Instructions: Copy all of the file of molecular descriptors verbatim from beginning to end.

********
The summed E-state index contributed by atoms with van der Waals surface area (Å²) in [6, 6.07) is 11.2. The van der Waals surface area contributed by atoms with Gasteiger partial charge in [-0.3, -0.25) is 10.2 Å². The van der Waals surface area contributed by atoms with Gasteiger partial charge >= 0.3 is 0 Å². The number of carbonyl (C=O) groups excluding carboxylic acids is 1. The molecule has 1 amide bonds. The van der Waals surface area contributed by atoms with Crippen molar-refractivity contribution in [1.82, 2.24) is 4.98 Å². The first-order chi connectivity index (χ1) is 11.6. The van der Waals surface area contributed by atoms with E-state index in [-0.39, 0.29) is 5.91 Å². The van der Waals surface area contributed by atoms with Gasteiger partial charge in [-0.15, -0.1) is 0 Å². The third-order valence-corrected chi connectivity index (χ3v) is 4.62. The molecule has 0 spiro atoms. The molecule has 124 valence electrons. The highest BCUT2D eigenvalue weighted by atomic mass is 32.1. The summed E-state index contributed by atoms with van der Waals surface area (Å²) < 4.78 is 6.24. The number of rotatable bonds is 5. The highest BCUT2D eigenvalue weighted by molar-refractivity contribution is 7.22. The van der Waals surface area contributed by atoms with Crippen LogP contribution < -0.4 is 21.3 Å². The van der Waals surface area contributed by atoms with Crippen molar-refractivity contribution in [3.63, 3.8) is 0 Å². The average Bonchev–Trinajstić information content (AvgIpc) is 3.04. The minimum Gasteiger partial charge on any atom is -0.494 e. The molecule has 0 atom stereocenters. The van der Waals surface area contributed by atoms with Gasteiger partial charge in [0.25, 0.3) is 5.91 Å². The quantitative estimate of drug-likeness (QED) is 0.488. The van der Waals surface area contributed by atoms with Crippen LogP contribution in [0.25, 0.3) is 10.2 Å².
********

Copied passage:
The summed E-state index contributed by atoms with van der Waals surface area (Å²) in [6, 6.07) is 11.2. The van der Waals surface area contributed by atoms with Gasteiger partial charge in [-0.3, -0.25) is 10.2 Å². The van der Waals surface area contributed by atoms with Gasteiger partial charge >= 0.3 is 0 Å². The number of carbonyl (C=O) groups excluding carboxylic acids is 1. The molecule has 1 amide bonds. The van der Waals surface area contributed by atoms with Crippen molar-refractivity contribution in [1.82, 2.24) is 4.98 Å². The first-order chi connectivity index (χ1) is 11.6. The van der Waals surface area contributed by atoms with E-state index in [-0.39, 0.29) is 5.91 Å². The van der Waals surface area contributed by atoms with Gasteiger partial charge in [-0.15, -0.1) is 0 Å². The third-order valence-corrected chi connectivity index (χ3v) is 4.62. The molecule has 0 spiro atoms. The molecule has 124 valence electrons. The highest BCUT2D eigenvalue weighted by atomic mass is 32.1. The summed E-state index contributed by atoms with van der Waals surface area (Å²) < 4.78 is 6.24. The number of rotatable bonds is 5. The highest BCUT2D eigenvalue weighted by molar-refractivity contribution is 7.22. The van der Waals surface area contributed by atoms with Crippen LogP contribution < -0.4 is 21.3 Å². The van der Waals surface area contributed by atoms with Crippen molar-refractivity contribution in [3.63, 3.8) is 0 Å². The average Bonchev–Trinajstić information content (AvgIpc) is 3.04. The minimum Gasteiger partial charge on any atom is -0.494 e. The molecule has 0 atom stereocenters. The van der Waals surface area contributed by atoms with Gasteiger partial charge in [0.25, 0.3) is 5.91 Å². The quantitative estimate of drug-likeness (QED) is 0.488. The van der Waals surface area contributed by atoms with Crippen LogP contribution in [0.25, 0.3) is 10.2 Å².